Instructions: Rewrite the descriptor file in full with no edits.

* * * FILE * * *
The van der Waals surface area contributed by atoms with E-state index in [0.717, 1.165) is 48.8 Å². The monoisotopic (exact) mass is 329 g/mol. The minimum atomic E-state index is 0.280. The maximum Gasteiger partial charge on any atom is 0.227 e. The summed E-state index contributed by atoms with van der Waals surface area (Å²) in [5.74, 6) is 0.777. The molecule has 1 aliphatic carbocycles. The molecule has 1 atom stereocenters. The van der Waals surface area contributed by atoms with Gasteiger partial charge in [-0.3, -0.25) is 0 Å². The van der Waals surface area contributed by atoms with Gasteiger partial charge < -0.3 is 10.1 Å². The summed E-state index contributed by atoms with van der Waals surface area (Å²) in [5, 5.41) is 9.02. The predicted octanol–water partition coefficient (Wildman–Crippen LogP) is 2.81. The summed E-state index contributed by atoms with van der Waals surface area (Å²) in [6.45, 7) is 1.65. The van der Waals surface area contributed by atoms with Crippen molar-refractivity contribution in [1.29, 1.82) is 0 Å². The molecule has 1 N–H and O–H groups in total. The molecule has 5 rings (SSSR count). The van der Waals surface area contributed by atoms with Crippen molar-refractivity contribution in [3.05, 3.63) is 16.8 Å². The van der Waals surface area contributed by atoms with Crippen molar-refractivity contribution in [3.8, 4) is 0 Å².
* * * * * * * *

The van der Waals surface area contributed by atoms with E-state index in [0.717, 1.165) is 48.8 Å². The monoisotopic (exact) mass is 329 g/mol. The minimum atomic E-state index is 0.280. The maximum Gasteiger partial charge on any atom is 0.227 e. The summed E-state index contributed by atoms with van der Waals surface area (Å²) in [5.74, 6) is 0.777. The molecule has 1 aliphatic carbocycles. The molecule has 1 atom stereocenters. The van der Waals surface area contributed by atoms with Gasteiger partial charge in [-0.3, -0.25) is 0 Å². The van der Waals surface area contributed by atoms with Gasteiger partial charge < -0.3 is 10.1 Å². The summed E-state index contributed by atoms with van der Waals surface area (Å²) in [5, 5.41) is 9.02. The predicted octanol–water partition coefficient (Wildman–Crippen LogP) is 2.81. The summed E-state index contributed by atoms with van der Waals surface area (Å²) in [6.45, 7) is 1.65. The van der Waals surface area contributed by atoms with Crippen molar-refractivity contribution in [1.29, 1.82) is 0 Å². The molecule has 1 N–H and O–H groups in total. The molecule has 5 rings (SSSR count). The van der Waals surface area contributed by atoms with Crippen molar-refractivity contribution in [3.05, 3.63) is 16.8 Å². The van der Waals surface area contributed by atoms with Crippen molar-refractivity contribution in [3.8, 4) is 0 Å².